North Korea Assassination, Cybersecurity, Anemia Treatment

Top of Mind with Julie Rose - Radio Archive, Episode 498

  • Feb 28, 2017
  • 1:43:56 mins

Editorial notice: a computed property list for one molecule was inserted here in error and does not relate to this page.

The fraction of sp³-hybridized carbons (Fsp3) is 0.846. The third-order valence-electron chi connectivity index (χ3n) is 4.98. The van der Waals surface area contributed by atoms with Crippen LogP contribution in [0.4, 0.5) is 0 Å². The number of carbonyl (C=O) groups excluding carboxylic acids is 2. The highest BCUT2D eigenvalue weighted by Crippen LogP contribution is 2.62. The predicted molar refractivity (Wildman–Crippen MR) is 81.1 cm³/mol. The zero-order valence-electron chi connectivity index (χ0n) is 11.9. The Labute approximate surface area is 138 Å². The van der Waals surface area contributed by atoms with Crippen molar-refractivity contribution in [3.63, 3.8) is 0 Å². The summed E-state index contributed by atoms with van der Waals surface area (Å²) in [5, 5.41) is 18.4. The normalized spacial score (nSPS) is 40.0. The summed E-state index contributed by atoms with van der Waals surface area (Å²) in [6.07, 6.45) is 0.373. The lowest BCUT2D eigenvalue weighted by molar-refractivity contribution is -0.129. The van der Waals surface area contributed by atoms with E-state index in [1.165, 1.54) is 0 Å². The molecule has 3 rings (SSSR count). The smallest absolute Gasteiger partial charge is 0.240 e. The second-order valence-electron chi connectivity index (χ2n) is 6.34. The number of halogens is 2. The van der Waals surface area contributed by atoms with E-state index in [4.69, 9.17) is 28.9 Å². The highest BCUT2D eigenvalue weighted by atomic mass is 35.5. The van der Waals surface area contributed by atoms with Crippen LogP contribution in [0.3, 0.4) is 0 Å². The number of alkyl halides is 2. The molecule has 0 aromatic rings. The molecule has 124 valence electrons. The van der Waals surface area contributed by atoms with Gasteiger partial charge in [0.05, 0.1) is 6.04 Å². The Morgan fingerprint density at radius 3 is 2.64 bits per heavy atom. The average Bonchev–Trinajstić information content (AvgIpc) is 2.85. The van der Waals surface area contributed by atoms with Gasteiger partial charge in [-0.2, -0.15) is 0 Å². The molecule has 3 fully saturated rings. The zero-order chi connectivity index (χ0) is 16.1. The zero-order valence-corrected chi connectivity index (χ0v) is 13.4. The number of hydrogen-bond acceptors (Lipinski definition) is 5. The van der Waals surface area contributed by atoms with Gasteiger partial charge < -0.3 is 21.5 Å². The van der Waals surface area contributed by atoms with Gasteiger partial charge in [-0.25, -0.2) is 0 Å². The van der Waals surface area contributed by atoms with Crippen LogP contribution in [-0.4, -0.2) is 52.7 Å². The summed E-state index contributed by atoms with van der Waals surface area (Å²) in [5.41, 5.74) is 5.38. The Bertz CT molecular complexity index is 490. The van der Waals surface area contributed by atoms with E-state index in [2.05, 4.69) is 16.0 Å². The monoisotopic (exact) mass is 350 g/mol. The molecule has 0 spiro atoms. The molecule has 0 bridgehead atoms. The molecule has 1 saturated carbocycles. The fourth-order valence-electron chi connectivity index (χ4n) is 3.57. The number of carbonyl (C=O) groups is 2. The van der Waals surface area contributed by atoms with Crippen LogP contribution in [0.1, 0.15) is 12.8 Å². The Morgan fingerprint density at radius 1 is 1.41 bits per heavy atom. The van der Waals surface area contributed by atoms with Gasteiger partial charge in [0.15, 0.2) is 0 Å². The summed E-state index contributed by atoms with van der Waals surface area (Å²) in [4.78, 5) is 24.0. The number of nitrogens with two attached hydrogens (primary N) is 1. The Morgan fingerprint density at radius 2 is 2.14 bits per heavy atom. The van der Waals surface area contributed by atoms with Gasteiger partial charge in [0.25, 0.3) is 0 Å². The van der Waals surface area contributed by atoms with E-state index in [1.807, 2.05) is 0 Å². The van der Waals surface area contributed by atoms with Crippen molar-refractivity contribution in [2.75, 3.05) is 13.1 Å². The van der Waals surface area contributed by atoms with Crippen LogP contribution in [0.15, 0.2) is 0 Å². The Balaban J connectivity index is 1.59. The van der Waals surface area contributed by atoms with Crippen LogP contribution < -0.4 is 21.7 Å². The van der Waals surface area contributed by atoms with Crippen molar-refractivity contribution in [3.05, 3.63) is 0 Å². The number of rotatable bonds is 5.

NK Assassination, Israeli Court Shakeup, Cyprus Peace Talks Guest: Quinn Mecham, Professor of Political Science, BYU World Events is Top of Mind today as we welcome regular Top of Mind contributor Quinn Mecham back into the studio. He joins us monthly with a look at three international events worth closer consideration. Is Cybersecurity a Human Right? Guest: Scott Shackelford, PhD, JD, Assistant Professor of Business Law and Ethics, Kelley School of Business, Indiana University Back in 1948, the United Nations created a Universal Declaration of Human Rights, which states that “everyone has the right to life, liberty, and the security of person.” Pretty straightforward stuff, but since 1948, you could argue the definition of “person” has evolved a bit. Today, many of us feel like our lives extend to the internet. Our social media profiles, for example, or the purchase history that makes Amazon and Netflix so useful to us – they feel like an extension of ourselves. So, does the right to “security of person” extend to the cyber-persona? This is an area of active discussion in law and human rights circles. Is Your Doctor Being Paid to Tweet? Guest: Vinay Prasad MD, Professor of Medicine, Oregon Health and Science University Does your doctor Tweet? That’s maybe a strange question, but more and more doctors are using social media, including our next guest Vinay Prasad, who is a cancer doctor. A few years ago, he began to notice other cancer doctors tweeting about various drugs and clinical trials, and he started to wonder if they were being paid by drug companies to post that information. We’ve all seen celebrities, pro-athletes and popular bloggers promoting products from sponsors on their social media accounts. Has that kind of advertising taken root in medicine, now, too? Exploitation of Black Labor after Slavery Guest: Kathy Forde, Chair and Associate Professor in the Journalism Department, University of Massachusetts, Amherst Rooting out the racial disparity in America’s justice system is a major goal of ongoing reform efforts supported both by conservatives and liberals. Here’s what we know: African Americans make up 13 percent of the US population, but they account for 37 percent of the inmates in US prisons. Laws created during the tough-on-crime, War on Drugs era of the 1980s and 1990s are often blamed for America’s high incarceration, and for the disproportionate number of African Americans doing time. Historian Kathy Forde says the trouble dates back much further – to about a decade after the Civil War when thousands upon thousands of freed slaves were arrested on trumped-up charges and leased to private companies to keep the Southern economy afloat. They became slaves by another name. Oscars Guest: Rod Gustafson, I watched La La Land win the Oscar for Best Picture last night and as soon as the producers started giving their acceptance speeches I switched off the TV and went to bed. And this morning I woke up to discover I missed the biggest drama of the evening – maybe of the biggest Oscar drama ever. They announced THE WRONG WINNER and only after several La La Land people gave their speeches, did one of the La La Land producers realize what had happened. New Anemia Treatment Guest: Richard Watt, PhD, Professor of Chemistry, BYU; Mike Alder, Director, Technology Transfer Office, BYU If you’ve ever had your doctor prescribe iron supplements, you may have had a bout of anemia. It’s particularly common among women and young children. Worldwide, anemia affects a quarter of the population and leads to fatigue and decreased productivity. At its most serious, it’s linked to brain damage and death in children and pregnant mothers who may hemorrhage during delivery.